The Unknown As Adventure

ID-100280272Acceptance of the unknown is central to our ability to risk, to move forward and to master new skills and experiences. To succeed in work and life, we must face the fear we have of the unknown. It is not an easy task to let fear go completely, but we must face it and not let our fear of the unknown control how we work and live our lives.

One way to begin to release our fear is to start looking at the unknown as the adventure it truly is. We can create small unknowns such as taking a day off, making no plans and seeing what shows up. Or, leading your team in a time of uncertainty, by directly identifying the presence of the unknown and finding ways to navigate it and see it as an adventure The definition of adventure is: an unusual and exciting, typically hazardous, experience or activity. Note the use of the word hazardous in the definition. That speaks volumes about our society’s view of the unknown. We can prepare for hazards, yes but also put our focus on the exciting and unusual.

The unknown can lead to innovation, unexpected successes, new experiences and exciting discoveries. The next time you encounter the unknown, approach it as an adventure and see what happens.

 

photo: Stuart Miles, FreeDigitalPhotos.net

Getting Comfortable With Uncertainty

Our societal structure is set up to protect us. Overall, this is a very good thing. However, in dealing with uncertainty, there is not much this societal structure can do. Uncertainty will always be part of your reality.

Uncertainty can show up in your managing in a variety of ways. Here are some examples:

• There is a change of upper level personnel and you and your team have to justify your programs, without knowing if they will be accepted or rejected

• There are uncertainties inherent in work you are doing (for example, engineering designs that have not been tested in the field, but you are being pressured to get the product out in the market)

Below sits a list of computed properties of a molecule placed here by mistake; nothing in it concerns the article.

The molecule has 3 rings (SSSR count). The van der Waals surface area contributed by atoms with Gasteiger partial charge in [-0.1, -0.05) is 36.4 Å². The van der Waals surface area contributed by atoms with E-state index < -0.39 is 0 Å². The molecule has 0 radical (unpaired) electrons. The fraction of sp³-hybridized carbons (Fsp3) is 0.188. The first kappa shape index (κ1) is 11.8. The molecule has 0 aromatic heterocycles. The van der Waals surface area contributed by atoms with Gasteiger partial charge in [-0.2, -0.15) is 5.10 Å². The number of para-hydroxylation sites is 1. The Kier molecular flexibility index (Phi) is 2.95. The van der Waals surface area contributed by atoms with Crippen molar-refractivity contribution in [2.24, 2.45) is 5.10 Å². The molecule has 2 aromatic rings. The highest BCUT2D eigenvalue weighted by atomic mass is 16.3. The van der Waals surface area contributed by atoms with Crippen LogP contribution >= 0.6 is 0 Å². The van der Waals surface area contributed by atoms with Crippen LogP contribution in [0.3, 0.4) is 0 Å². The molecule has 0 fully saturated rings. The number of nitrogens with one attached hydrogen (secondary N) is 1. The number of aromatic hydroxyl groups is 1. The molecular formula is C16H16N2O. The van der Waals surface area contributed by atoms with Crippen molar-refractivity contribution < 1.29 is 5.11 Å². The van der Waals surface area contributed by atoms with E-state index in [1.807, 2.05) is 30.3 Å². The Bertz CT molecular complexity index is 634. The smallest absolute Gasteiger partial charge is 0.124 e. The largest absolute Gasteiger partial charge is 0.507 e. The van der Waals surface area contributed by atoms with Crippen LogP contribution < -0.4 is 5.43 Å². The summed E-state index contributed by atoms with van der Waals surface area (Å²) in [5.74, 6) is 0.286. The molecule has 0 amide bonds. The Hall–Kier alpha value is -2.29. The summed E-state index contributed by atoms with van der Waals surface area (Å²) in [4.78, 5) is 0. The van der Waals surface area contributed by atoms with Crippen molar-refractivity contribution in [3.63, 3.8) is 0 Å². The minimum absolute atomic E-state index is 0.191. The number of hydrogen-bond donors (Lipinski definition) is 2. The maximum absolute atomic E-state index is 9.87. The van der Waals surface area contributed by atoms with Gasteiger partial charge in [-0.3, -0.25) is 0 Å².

• The success of a program is dependent on its acceptance by clients or the public and you cannot predict, with 100% certainty, how it will be received

• You think one of your star performers is being recruited by a competitor or is actively looking for another position, but when you approach the subject, he or she is not forthcoming

So, as a person and as a manager, how do you get comfortable with uncertainty? A starting point is to accept that uncertainty is frequently present. By acknowledging the presence of uncertainty, you can deal with it. When you act as if it is not there and project certainty, uncertainty often shows up in dangerous ways. If uncertainty is present, bring it out in the open to both your team and your organization. Then, the truth is on the table and acknowledged. Develop your team’s skills for identifying assumptions (see previous blog post on developing assumptions ) . As you go forward, constantly revisit the uncertainties involved, to see if circumstances have changed, or if they may have lessened. Have your team be on the lookout for ways to decrease uncertainty in the project.

As you get comfortable with uncertainty, you may find that this enhances your performance by leaving open space, within which innovation can grow. By acknowledging uncertainty you will be acting from a stronger, not a weaker position. There is little gained in ignoring uncertainty and there is much to lose.

“Uncertainty and mystery are energies of life. Don’t let them scare you unduly, for they keep boredom at bay and spark creativity.” – R.I Fitzhenry

photo: Vlado, FreeDigitalPhotos.net

Ten Ways To Make The Most Of Uncertainty

Uncertainty is not a stranger to those of us who manage. Although you may prefer certainty, when uncertainty rises, you can use it to your advantage. Here are ten ways to make the most of uncertainty.

1. Examine where you and your team feel most vulnerable. Take that information and make a plan to shore up areas of vulnerability for the future.

2. Foster creativity and innovation as you and your team deal with the uncertainty. When things are shaken up, the environment can be just right for innovation.

3. Use the time to build team cohesiveness. Listen to your team’s concerns, insights and ideas.

4. Explore the source of the uncertainty and let it inform how you go forward and deal with it when it comes again.